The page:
Chip Ford's CLT Commentary
My goodness, surprise surprise, it's back: another
gas tax hike. We've been waiting for it. We knew it was
coming. We weren't sure quite when, but soon certainly. It
is late summer when nobody is yet paying attention and this sort of
thing can make it through without a whole lot of scrutiny or public
input. [See: CLT News Release, Aug. 29, "Preliminary
report on 'temporary' gas tax increase to pay for Mass. infrastructure"]
It's no big surprise that
Michael Widmer, his so-called
Massachusetts Taxpayers Foundation, and all the fat-cat businesses
that fund him are behind taxing you and me smucks more. Widmer
is in the business of sticking
it to us lunch-bucket taxpayers. That's how it works, if we let
Someone leaked the gas tax hike out of the
"commission" to the press back in October of 2006, no doubt to catch a feel from
the public and the media. We've been watching it since. This
is not news -- only recently created news out of the semi-secret
CLT NEWS RELEASE
October 9, 2006
From CLT: Your source for institutional memory
Gas tax increase? Somebody has to be kidding!
October 17, 2006
leads tax-and-spenders' push for gas tax hike
Wow, what a surprise that the fat-cat business
community is proposing a gas tax increase, and some arcane toll
increases and creations. We wonder if those same fat-cats will provide
their employees with optional commuter time to get to and from work? Stand tall,
Nothing we taxpayers provide this state government
will ever produce better roads and safer bridges -- obviously -- until we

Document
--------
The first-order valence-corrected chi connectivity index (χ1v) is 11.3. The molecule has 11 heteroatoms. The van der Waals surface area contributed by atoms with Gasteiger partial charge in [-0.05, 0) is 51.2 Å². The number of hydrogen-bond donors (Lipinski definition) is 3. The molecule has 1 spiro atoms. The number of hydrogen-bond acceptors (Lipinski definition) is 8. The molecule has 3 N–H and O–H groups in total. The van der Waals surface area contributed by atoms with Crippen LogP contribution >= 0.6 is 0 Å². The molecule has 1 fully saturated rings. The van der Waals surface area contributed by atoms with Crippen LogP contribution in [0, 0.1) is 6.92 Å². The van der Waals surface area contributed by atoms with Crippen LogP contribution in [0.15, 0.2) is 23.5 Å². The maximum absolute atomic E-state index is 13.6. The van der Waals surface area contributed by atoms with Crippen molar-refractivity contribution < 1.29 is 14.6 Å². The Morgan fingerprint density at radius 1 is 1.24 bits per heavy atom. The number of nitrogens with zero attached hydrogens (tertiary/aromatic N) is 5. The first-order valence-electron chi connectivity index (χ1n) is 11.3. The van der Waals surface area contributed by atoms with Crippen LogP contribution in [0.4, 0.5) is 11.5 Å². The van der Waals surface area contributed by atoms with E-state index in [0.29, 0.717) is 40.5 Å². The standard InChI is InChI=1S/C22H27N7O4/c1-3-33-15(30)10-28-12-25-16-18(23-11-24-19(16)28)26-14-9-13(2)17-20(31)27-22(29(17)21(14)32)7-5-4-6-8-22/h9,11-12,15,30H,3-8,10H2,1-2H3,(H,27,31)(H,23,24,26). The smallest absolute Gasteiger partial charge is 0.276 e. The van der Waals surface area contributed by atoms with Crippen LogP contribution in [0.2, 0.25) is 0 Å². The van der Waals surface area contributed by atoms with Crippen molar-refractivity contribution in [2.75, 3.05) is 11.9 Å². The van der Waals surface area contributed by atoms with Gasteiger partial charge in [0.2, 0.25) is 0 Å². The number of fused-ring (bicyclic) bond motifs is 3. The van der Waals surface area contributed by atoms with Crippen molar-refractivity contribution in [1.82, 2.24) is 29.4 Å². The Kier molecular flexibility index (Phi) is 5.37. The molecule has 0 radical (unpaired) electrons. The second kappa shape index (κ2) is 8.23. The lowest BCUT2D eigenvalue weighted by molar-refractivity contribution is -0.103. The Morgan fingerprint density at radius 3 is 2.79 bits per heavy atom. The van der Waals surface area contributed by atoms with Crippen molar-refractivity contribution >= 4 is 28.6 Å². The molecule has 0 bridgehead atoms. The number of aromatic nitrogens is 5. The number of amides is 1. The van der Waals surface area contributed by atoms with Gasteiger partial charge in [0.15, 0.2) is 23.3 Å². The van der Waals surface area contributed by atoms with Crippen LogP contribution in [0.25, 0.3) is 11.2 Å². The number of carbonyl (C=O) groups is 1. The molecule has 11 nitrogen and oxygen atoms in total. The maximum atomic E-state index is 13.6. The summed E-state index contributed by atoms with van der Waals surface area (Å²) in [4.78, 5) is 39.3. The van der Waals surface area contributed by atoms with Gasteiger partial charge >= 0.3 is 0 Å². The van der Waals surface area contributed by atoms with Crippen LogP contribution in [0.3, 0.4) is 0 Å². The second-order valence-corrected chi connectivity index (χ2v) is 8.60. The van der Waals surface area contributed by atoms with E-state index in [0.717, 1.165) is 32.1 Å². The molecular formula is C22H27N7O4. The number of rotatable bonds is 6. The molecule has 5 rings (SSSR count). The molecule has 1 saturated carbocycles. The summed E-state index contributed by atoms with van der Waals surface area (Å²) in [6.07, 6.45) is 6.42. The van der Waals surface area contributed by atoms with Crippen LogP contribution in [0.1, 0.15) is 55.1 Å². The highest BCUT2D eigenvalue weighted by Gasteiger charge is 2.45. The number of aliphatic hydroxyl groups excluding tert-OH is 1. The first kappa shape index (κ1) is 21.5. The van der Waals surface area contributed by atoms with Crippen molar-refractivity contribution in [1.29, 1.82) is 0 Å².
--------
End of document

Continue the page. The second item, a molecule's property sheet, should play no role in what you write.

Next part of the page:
collectively decide to elect legislators who will in a majority care
about our safety and lives. It's that simple. No amount of
taxpayer revenue will ever secure our safety and lives until enough of
those we elect honestly care more for our safety and
our lives than about advancement of themselves and the silly Beacon
Hill games that get and keep them there.
Will we eventually be the unwitting
cattle marched down the chute to have our skulls crushed by the mallet
to eventually create hamburg, atop or beneath a failing bridge?
The Boston Herald
Wednesday, August 29, 2007
Report eyes rush-hour toll hike
By Casey Ross
Motorists on Interstate 93 and other state highways would face tolls
with jacked-up rush-hour fees under recommendations in a confidential
draft report from a legislative commission, the Herald has learned.
The tolls and a short-term hike in the gas tax are being touted as
solutions to the state’s massive transportation funding gap.
Sources with knowledge of a preliminary version of the critical report
say long-term changes could include introduction of new tolls on
Interstate 93 and other highways, as well as more precise methods of
charging motorists based on the time of day and distance they travel.
The draft report, produced by the Transportation Finance Commission,
also indicates that hiking the gas tax could provide a badly needed
revenue boost in the short term, but would be much less helpful in
future years as hybrid vehicles and other technologies reduce gasoline
The sources cautioned that the report’s recommendations are still fluid
and may change before its official release, but said the commission is
offering solutions that could fundamentally alter the way the state pays
for transportation over the next 20 years.
“Not all the recommendations may be equally acceptable to people, and
others may have to make alternative decisions,” said one source. “But we
don’t want to see our resources simply wither away over time.”
Last winter, the commission, which was created by the Legislature,
released an initial report that revealed a $15 billion to $19 billion
deficit in state funding needed to maintain existing transportation
facilities over the next 20 years.
Among the key recommendations being contemplated are:
Creating new tolls across the state’s highway system to make the state’s
bridges and roads part of a more “user-based” system. That change is
envisioned as a longer-term solution that would help ease the inequity
faced by Mass Pike motorists who are now the only ones to pay tolls.
Instituting a so-called “congestion” pricing model similar to one used
in London that requires people to pay higher tolls for driving at rush